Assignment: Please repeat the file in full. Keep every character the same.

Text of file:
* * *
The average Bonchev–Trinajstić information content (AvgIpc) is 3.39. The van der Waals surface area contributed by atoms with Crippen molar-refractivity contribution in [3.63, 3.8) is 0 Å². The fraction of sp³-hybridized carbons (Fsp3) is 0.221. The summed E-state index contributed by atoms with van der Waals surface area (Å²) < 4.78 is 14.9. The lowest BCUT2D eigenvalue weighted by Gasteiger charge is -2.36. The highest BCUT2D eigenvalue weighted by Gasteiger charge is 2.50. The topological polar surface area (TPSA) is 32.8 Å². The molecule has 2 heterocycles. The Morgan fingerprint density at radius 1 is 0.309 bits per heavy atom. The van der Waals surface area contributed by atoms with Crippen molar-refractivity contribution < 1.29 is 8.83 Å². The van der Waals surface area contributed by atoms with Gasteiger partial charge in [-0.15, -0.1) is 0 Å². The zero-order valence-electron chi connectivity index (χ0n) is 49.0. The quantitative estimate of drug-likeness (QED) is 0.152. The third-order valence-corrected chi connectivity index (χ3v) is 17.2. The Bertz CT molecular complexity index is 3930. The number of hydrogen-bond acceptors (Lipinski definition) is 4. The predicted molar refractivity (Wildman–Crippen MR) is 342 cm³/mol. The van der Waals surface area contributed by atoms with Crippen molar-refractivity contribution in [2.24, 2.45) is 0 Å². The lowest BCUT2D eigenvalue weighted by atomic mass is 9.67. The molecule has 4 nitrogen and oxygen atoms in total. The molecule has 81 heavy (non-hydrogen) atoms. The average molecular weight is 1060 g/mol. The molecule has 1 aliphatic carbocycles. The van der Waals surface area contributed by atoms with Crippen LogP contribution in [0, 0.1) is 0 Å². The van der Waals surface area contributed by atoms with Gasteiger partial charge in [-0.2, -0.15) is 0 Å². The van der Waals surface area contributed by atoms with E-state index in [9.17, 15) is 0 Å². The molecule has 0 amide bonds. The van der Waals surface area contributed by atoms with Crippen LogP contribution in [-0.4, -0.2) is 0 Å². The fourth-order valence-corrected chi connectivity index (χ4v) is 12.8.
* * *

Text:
The average Bonchev–Trinajstić information content (AvgIpc) is 3.39. The van der Waals surface area contributed by atoms with Crippen molar-refractivity contribution in [3.63, 3.8) is 0 Å². The fraction of sp³-hybridized carbons (Fsp3) is 0.221. The summed E-state index contributed by atoms with van der Waals surface area (Å²) < 4.78 is 14.9. The lowest BCUT2D eigenvalue weighted by Gasteiger charge is -2.36. The highest BCUT2D eigenvalue weighted by Gasteiger charge is 2.50. The topological polar surface area (TPSA) is 32.8 Å². The molecule has 2 heterocycles. The Morgan fingerprint density at radius 1 is 0.309 bits per heavy atom. The van der Waals surface area contributed by atoms with Crippen molar-refractivity contribution < 1.29 is 8.83 Å². The van der Waals surface area contributed by atoms with Gasteiger partial charge in [-0.15, -0.1) is 0 Å². The zero-order valence-electron chi connectivity index (χ0n) is 49.0. The quantitative estimate of drug-likeness (QED) is 0.152. The third-order valence-corrected chi connectivity index (χ3v) is 17.2. The Bertz CT molecular complexity index is 3930. The number of hydrogen-bond acceptors (Lipinski definition) is 4. The predicted molar refractivity (Wildman–Crippen MR) is 342 cm³/mol. The van der Waals surface area contributed by atoms with Crippen molar-refractivity contribution in [2.24, 2.45) is 0 Å². The lowest BCUT2D eigenvalue weighted by atomic mass is 9.67. The molecule has 4 nitrogen and oxygen atoms in total. The molecule has 81 heavy (non-hydrogen) atoms. The average molecular weight is 1060 g/mol. The molecule has 1 aliphatic carbocycles. The van der Waals surface area contributed by atoms with Crippen LogP contribution in [0, 0.1) is 0 Å². The van der Waals surface area contributed by atoms with Gasteiger partial charge in [-0.2, -0.15) is 0 Å². The van der Waals surface area contributed by atoms with E-state index in [9.17, 15) is 0 Å². The molecule has 0 amide bonds. The van der Waals surface area contributed by atoms with Crippen LogP contribution in [-0.4, -0.2) is 0 Å². The fourth-order valence-corrected chi connectivity index (χ4v) is 12.8.